The Mental Capacity Act 2005
Mental Capacity Act 2005
The Mental Capacity Act 2005 came into force in England and Wales in 2007. The Act aims to empower and protect people who may not be able to make some decisions for themselves. It also enables people to plan ahead in case they are unable to make important decisions for themselves in the future.
The Act applies to anyone aged 16 or over in England and Wales. It protects people with mental health problems as well as people with dementia, learning disabilities, or stroke or brain injuries. These people may find it difficult to make decisions some or all of the time. In addition, anyone can use the Act to plan ahead in case they are unable to make decisions in the future.
If you have 'mental capacity' you are able to make a particular decision for yourself. Mental capacity is not about someones capacity to make a range of decisions. The legal definition says that someone who lacks capacity cannot, due to an illness or disability such as a mental health problem, dementia or a learning disability, do the following:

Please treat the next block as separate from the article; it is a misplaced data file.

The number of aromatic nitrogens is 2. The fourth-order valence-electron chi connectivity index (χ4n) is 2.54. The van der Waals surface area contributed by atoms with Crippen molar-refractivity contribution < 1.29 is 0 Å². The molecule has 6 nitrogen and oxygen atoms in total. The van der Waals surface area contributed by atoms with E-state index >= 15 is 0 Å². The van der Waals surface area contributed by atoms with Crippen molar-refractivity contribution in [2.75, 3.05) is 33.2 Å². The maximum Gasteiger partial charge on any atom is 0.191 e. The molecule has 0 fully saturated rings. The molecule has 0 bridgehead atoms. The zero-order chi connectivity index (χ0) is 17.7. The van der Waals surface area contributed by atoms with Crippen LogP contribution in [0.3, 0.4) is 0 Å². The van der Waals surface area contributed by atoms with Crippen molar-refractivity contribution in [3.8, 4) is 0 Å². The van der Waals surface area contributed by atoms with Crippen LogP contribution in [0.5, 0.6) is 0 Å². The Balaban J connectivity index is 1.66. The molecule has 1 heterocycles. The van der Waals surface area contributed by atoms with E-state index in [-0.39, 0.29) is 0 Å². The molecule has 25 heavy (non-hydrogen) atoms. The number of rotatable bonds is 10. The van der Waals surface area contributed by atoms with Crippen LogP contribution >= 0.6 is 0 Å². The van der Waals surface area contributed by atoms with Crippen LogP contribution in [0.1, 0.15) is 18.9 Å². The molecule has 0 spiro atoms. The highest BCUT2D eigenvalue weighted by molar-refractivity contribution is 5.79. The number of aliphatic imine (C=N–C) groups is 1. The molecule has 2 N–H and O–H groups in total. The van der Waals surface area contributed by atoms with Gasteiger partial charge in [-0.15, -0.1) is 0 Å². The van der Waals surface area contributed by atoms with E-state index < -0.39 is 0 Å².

- understand information given to them to make a particular decision
- retain that information long enough to be able to make the decision
- use or weigh up the information to make the decision
- communicate their decision
The Mental Capacity Act can apply to all sorts of decision such as:
- major decisions such as decisions about personal finance, social care or medical treatment
- everyday decisions such as decisions about what to wear or eat
The Act also explains how anyone can plan ahead for a time when they may lack mental capacity by using a Lasting Power of Attorney (LPA) to appoint someone to make decisions on their behalf. This includes decisions about property and financial affairs as well as health and personal welfare decisions. LPAs replace the existing Enduring Powers of Attorney (EPAs), although EPAs made before October 2007 can still be used.
The Act also enables you to make an 'advance decision to refuse treatment' if there is a particular treatment you would not want if you ever lack capacity to refuse it. Advance decisions are legally binding and must be followed by doctors, with the exception of compulsory detention or treatment for a mental disorder under the Mental Health Act.